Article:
With energy now in a global crisis, all the ingredients of the last stagflation are solidly in place, except for declining business in the US, according to BlackRock. However, hold on a minute! If you look at US GDP, as I did in my last article, you’ll see that even business is ALREADY rapidly plunging, too, leaving BlackRock’s statement that we don’t have stagflation because business is booming a projection without the support of a trend:
As a reminder, here is what I wrote about the actual trend last week,
To see proof that we are entering the stagflation I said this would turn into, let’s look at how Goldman Sachs has also revised its predictions for economic growth (annualized as what it would be if it held at that quarterly rate for a year):“This is Stagflation, and Here is an Easy, Practical Idea to Prep for it“
- Prior to July, GS’s forecast for the second half of 2021 was +9.5% for Q3 and +6.0% for Q4.
- In late July, GS revised its forecast down to +8.5% for Q3 and +5.0% for Q4.
- On August 18, GS revised its forecast down to +5.5% for Q3 but raised its Q4 prediction to +6.5%.
- Last weekend, they revised Q3 down again to +4.5%, and decided their previous upward revision for Q4 was bassackwards and dropped Q4 to +5.0%.
- Finally, this weekend GS cut its GDP growth forecast to +3.25% Q3 and +4.5% Q4.
Plunging week to week by that much, it seems Goldman’s number runners just can’t keep up with the nation’s speedy decline. The Atlanta Fed predicts much worse. Now at a pre-recessionary 1.3%, the Fed’s predictions have plummeted continually as you can see:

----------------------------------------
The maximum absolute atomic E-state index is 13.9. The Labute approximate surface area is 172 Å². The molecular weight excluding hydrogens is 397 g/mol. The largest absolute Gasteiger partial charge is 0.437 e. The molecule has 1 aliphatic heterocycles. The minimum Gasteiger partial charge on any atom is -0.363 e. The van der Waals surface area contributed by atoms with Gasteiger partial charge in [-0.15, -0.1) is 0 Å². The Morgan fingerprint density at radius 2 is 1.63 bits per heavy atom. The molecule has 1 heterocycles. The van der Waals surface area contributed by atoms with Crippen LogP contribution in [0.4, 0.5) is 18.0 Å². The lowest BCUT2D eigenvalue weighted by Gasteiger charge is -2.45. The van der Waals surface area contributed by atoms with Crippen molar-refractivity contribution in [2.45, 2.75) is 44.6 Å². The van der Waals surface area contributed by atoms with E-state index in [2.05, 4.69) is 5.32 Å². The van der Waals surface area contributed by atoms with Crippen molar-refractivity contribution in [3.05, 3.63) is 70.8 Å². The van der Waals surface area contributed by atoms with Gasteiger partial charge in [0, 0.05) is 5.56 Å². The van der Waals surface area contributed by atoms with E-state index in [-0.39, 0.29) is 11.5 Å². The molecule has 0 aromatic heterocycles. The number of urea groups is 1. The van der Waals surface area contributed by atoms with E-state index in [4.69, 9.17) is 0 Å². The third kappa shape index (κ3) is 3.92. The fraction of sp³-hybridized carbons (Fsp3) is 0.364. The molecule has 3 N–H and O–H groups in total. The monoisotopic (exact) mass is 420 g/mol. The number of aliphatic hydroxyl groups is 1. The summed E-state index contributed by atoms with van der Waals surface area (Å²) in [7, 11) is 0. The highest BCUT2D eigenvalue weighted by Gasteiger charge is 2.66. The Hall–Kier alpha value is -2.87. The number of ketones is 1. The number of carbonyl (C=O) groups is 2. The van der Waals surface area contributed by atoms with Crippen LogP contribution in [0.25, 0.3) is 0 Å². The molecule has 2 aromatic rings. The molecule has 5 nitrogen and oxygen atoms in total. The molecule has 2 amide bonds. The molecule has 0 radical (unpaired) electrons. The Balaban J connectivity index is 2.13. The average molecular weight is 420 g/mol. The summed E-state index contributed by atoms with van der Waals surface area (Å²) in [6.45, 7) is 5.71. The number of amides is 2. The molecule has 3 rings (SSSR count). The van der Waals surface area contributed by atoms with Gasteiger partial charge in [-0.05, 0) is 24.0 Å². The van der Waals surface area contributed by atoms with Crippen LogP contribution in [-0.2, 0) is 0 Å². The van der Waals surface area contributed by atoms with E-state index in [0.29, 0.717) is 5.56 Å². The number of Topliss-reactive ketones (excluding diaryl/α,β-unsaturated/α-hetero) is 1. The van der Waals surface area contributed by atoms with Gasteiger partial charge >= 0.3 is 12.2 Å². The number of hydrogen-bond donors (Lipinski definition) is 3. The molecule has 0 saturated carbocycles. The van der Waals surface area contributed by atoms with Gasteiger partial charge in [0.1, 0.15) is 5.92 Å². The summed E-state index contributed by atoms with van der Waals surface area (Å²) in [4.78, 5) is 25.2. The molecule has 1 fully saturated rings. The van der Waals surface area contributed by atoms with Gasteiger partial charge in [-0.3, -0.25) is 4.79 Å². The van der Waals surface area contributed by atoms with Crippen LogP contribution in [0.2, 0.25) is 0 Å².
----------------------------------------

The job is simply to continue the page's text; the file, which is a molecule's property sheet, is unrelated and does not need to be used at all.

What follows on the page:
Merely a nip above recession.
With so much evidence that GDP is declining faster than one can keep up with the fall, BlackRock is without excuse for failing to see the decline. In fact, a much broader array of bad conditions is in place than existed in the seventies. Yet, BlackRock predicts central banks will (and should) help save the day, even as they admit there really isn’t anything central banks can do about all of this:
We believe central banks with credible inflation frameworks will largely look through the restart price pressures – and avoid a premature tightening that hurts growth but does nothing to address the bottlenecks.
The fact is, nothing central banks do can address the bottlenecks, and the fact is, as I also pointed out in that last article, the Bank of England and European Central Bank have already started tightening, and the Fed has already indicated it will start to reduce the amount of slack it is creating in the system in November or December.
BlackRock’s ability to see everything around them but completely inability to understand what it all clearly means almost implies something darker than mere opacity of thought. Do they have a book of goods they need to offload to retail investors whom they need to energize in order to have a ready market to sell into? I don’t know, but I cannot explain, otherwise, how their economists can fail to see rapidly sliding GDP projections that others in their profession are reporting. Even if you grant them excuse for that particular blindspot, they cannot be excused for believing business will continue to boom just because demand is remaining solid! Continuing solid demand in the face of failed delivery of goods and services only assures that inflation will continue to boom, not GDP and not business. You cannot sell what you don’t have! You cannot sell what you cannot transport to market either.
On the basis of this obvious and rapid deterioration in GDP due to globally gargantuan supply-chain troubles and clear evidence that there is little to no hope of that reversing for months to come (for the reasons I and the videos below are about to remind people of), I predicted “What few of the gurus are telling you, which I will, is that we’ll be in a recession by sometime this winter.“
The winter of our discontent is already forming